I still believe he has the potential to have a Paul Millsap-esque career, but I don’t that Minnesota is where that’ll happen.

    Good luck Mr. Bennett, and don’t worry – Luis Scola is a deceptively great basketball player.

  2. Believes he’ll develop into a nice rotation player

    I do not like the idea of giving up on him, at least not in the sense that we just let him walk without returning some value. Best case scenario IMO is he continues to play well in the FIBA games for team Canada, and Toronto trades a conditional #1 for him.

    Really he has had exactly one bad game for team Canada in both tournaments so far (although it was the last one he played) if he can bounce back for the remainder of the tournament there might be a lot of interest from Toronto. I know there are going to be the D Williams comps, likely rightly so. But I just can’t help wanting to see this kid do well. I think the worst thing to happen to him was the Cavs taking him #1 overall.

  3. I also find myself in the skeptical camp. If we move him I’d hardly be heart broken. But on the other hand, if there is any chance of him panning out, it’s not like we have a major cap space crunch or are being held back from a title run. The only real reason I can see that we’d want to dump him would be a lack of roster spots.

    So personally I’d like to see us give him another year to pull it together, as it won’t cost us much and has a pretty high potential (even if unlikely) upside.

  4. At his best, Bennett looks skilled enough to do a bit of everything, but he’s not good enough at any one thing to dictate the action. If he can learn to play help defense, he’ll hopefully find his fit somewhere being a secondary option who can take what the defense gives and crashes the boards. I’ve been thinking for a couple of months now that AB’s rosiest-possible outlook is a stronger, longer Thad Young, and while that may not be what you want out of a #1 overall pick, it’s certainly a quality NBA player.

    There were glimpses of that in Bennett’s handful of minutes with the starers last season, but he spent most of his time playing in an offense that completely lacked direction. There weren’t any cracks for him to fill because the entire system was a gaping chasm, and he understandably got lost in it.

    I’m crossing my fingers that the stability with team Canada is helping AB get his BBIQ up and build confidence so he can step into training camp and prove that he deserves the lion’s share of scrap minutes at the 4 (should that be the hyena’s share if they’re scrap minutes?).

  5. Unfortunately, I think Bennett will end up like D Williams; not smart enough to figure it out on defense and not confident enough to be consistent on offense. I hope I’m wrong because he does seem like a good kid and I want to root for him, it just looks like HE doesn’t know if he belongs in the NBA.

  6. I agree with William. Just not enough minutes to go around and Wolves definitely seem more invested in Bjelica and Payne. Tough situation. Our best hope is a conditional first rounder. But that only happens if Bennett impresses in FIBA. He won’t get enough run in preseason to change minds. A high 2nd rounder is more realistic. Plus we need a trade partner with cap space. Does Toronto have space?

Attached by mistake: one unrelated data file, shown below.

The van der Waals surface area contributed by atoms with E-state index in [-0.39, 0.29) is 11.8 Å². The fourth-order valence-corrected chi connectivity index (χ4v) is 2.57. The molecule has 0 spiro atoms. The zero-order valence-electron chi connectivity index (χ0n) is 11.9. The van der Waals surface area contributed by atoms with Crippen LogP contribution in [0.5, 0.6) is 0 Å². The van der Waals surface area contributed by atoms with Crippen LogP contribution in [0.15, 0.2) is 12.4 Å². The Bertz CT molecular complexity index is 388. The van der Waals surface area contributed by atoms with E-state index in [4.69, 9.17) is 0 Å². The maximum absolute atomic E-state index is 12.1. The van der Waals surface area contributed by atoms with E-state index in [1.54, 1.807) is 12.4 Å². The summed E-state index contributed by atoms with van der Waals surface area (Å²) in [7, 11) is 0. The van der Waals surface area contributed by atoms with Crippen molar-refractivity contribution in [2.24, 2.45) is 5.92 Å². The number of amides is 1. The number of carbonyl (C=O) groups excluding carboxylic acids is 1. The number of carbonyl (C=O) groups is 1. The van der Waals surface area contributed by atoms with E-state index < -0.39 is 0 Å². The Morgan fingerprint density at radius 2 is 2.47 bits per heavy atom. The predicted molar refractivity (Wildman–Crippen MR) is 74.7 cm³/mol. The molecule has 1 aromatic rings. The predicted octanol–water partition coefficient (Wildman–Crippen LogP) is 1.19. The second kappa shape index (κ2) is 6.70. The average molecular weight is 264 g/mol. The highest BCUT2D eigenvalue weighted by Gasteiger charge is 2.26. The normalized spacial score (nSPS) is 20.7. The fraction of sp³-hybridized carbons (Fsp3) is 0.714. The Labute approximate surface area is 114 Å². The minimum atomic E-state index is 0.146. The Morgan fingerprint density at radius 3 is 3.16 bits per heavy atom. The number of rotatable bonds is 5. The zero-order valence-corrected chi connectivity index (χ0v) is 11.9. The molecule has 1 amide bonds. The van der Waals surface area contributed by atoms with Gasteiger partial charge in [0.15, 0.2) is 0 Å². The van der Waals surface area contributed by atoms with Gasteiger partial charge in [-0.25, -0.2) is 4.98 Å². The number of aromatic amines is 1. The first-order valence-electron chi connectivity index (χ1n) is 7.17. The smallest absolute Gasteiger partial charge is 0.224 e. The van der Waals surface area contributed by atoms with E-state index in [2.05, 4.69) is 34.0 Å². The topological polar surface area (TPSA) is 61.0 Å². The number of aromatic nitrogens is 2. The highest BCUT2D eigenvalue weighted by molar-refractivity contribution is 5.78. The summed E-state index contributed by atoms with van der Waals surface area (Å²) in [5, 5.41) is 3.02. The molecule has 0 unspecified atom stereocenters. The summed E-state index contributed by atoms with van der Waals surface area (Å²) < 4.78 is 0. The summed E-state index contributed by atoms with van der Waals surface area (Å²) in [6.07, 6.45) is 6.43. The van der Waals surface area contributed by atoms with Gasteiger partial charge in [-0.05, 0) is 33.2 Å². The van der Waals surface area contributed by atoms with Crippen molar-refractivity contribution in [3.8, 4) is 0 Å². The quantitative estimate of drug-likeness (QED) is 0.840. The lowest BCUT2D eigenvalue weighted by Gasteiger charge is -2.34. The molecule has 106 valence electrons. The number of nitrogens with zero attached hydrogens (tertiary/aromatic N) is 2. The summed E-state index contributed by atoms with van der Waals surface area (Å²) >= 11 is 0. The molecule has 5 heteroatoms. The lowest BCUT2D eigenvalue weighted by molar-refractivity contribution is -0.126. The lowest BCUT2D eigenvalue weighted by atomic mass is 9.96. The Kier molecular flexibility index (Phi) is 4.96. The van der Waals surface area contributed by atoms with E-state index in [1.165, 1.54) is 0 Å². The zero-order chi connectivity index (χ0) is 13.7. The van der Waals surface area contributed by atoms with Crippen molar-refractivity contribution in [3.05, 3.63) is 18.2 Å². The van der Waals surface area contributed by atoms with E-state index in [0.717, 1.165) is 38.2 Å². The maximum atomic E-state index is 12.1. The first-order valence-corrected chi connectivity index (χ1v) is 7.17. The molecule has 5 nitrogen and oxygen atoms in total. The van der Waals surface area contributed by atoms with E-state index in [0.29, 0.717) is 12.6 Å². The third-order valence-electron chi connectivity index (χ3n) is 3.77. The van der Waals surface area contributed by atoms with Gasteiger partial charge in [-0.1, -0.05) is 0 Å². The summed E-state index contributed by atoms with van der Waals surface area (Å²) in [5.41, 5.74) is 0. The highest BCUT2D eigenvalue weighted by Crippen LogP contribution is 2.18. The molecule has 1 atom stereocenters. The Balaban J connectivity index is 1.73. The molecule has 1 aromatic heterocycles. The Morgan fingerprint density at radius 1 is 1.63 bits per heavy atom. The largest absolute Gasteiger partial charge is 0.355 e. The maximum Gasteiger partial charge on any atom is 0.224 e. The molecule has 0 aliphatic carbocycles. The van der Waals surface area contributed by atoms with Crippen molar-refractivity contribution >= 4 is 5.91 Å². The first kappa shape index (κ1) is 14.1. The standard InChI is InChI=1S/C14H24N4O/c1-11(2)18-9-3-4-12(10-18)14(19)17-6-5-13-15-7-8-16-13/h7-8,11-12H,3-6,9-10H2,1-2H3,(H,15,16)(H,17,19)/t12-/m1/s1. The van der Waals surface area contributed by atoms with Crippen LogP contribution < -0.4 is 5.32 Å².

7. I’m going to be a rebel here: I’m in the totally confused camp.

    AB has been nothing but confusion for me from day one. I couldn’t believe he was taken #1 overall at the time, and the shock still has not worn off. Then, I was shocked by how bad he was his rookie year–I mean it was bizarre, logic defying bad. Then I was confused, despite this, why Cleveland was already willing to throw him into the Wiggins-Love trade and give up on him totally so soon. I get the feeling that the Wolves didn’t really demand that aspect of the trade, ‘We gotta have that Bennett!’ Then, when he came here and I could watch him night in and out, I saw things that suggested he had decent talent and ability now, and yet the majority of the time he masqueraded as an utterly clueless, cement footed problem. I think the persistence of fat jokes is in part because he was so pathetically out of shape when he entered the league and people don’t forget something like that overnight. I also think part of it is his continued low motor—he plays fat even when in great game shape. Then, suddenly, he’ll throw down the most violent dunk you’ve seen all week, or grab a really tough, athletic rebound. Just when you think you have him pegged, he’ll either flash or let you down hard.

    If I had to guess, I’d say that Bennett’s main problems are mental. In this respect, I don’t think he’s Derrick Williams 2.0, although Derrick has mental issues, too. Williams was reported to be a great athlete and a NBA three point threat in the draft days. He ended up not having NBA 3 range, and not really being a good shooter from anywhere. Athletically, he still has enough to show a Bennett-like flash, but he generally lacks Bennett’s power, and takes a complete plant in open space to get full usage of his jumping ability. Bennett appears to be both stronger and a better athlete. And I don’t think Bennett is too dense to be a decent player. He’s clearly not in possession of a great natural feel for the game or scholarship type attention to detail. I think his problem is exasperated by his lack of ‘feel’ but more of a mental thing. When you have too much floating in your head it stiffens your game up, it makes you look stupid. Some of the dumbest things I’ve done on a basketball court were from nerves and not having my head in the right ‘zen’ place to play, not from being clueless–panic stuff. Sometimes fear freezes you up and looks like lazy or stupid. Bennett looks like he’s terrified and overthinking every second he’s on an NBA court. He looks like he’s constantly worrying about doing something dumb and getting yanked onto the bench, and surprise, that’s what frequently happens. I have no idea how to solve this problem or if it does get solved in the NBA. And even if it is solved, AB is still an undersized, one position tweener forward (he is built like a tweener, but can only play power) with a steep learning curve, and diminished capital to burn as far as owner and coach patience goes. On top of all that, his talent isn’t vast even if he finds his way though all these weaknesses, and his ceiling isn’t super high. I think all this seems like more bother (and money) than it’s worth to most in the NBA.